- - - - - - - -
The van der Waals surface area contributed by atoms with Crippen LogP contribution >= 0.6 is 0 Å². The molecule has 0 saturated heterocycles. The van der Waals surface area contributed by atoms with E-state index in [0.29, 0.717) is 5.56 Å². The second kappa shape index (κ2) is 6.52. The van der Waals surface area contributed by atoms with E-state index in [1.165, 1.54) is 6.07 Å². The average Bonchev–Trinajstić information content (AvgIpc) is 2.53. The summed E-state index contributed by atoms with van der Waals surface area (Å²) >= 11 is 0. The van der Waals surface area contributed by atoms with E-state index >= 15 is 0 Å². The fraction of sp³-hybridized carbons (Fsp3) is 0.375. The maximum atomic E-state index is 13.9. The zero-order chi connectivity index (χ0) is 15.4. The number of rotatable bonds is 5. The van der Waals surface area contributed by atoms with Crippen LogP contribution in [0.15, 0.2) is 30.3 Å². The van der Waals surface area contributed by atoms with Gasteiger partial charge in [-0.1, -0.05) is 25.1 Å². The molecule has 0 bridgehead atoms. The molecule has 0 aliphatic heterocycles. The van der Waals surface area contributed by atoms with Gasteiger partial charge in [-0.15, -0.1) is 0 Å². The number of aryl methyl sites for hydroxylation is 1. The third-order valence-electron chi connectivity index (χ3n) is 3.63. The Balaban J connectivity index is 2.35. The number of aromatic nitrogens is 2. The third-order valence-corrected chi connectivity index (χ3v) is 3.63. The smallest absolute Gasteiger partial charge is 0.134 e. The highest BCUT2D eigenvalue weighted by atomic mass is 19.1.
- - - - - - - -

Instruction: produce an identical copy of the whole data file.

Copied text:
The van der Waals surface area contributed by atoms with Crippen LogP contribution >= 0.6 is 0 Å². The molecule has 0 saturated heterocycles. The van der Waals surface area contributed by atoms with E-state index in [0.29, 0.717) is 5.56 Å². The second kappa shape index (κ2) is 6.52. The van der Waals surface area contributed by atoms with E-state index in [1.165, 1.54) is 6.07 Å². The average Bonchev–Trinajstić information content (AvgIpc) is 2.53. The summed E-state index contributed by atoms with van der Waals surface area (Å²) >= 11 is 0. The van der Waals surface area contributed by atoms with E-state index >= 15 is 0 Å². The fraction of sp³-hybridized carbons (Fsp3) is 0.375. The maximum atomic E-state index is 13.9. The zero-order chi connectivity index (χ0) is 15.4. The number of rotatable bonds is 5. The van der Waals surface area contributed by atoms with Crippen LogP contribution in [0.15, 0.2) is 30.3 Å². The van der Waals surface area contributed by atoms with Gasteiger partial charge in [-0.1, -0.05) is 25.1 Å². The molecule has 0 bridgehead atoms. The molecule has 0 aliphatic heterocycles. The van der Waals surface area contributed by atoms with Gasteiger partial charge in [-0.15, -0.1) is 0 Å². The number of aryl methyl sites for hydroxylation is 1. The third-order valence-electron chi connectivity index (χ3n) is 3.63. The Balaban J connectivity index is 2.35. The number of aromatic nitrogens is 2. The third-order valence-corrected chi connectivity index (χ3v) is 3.63. The smallest absolute Gasteiger partial charge is 0.134 e. The highest BCUT2D eigenvalue weighted by atomic mass is 19.1.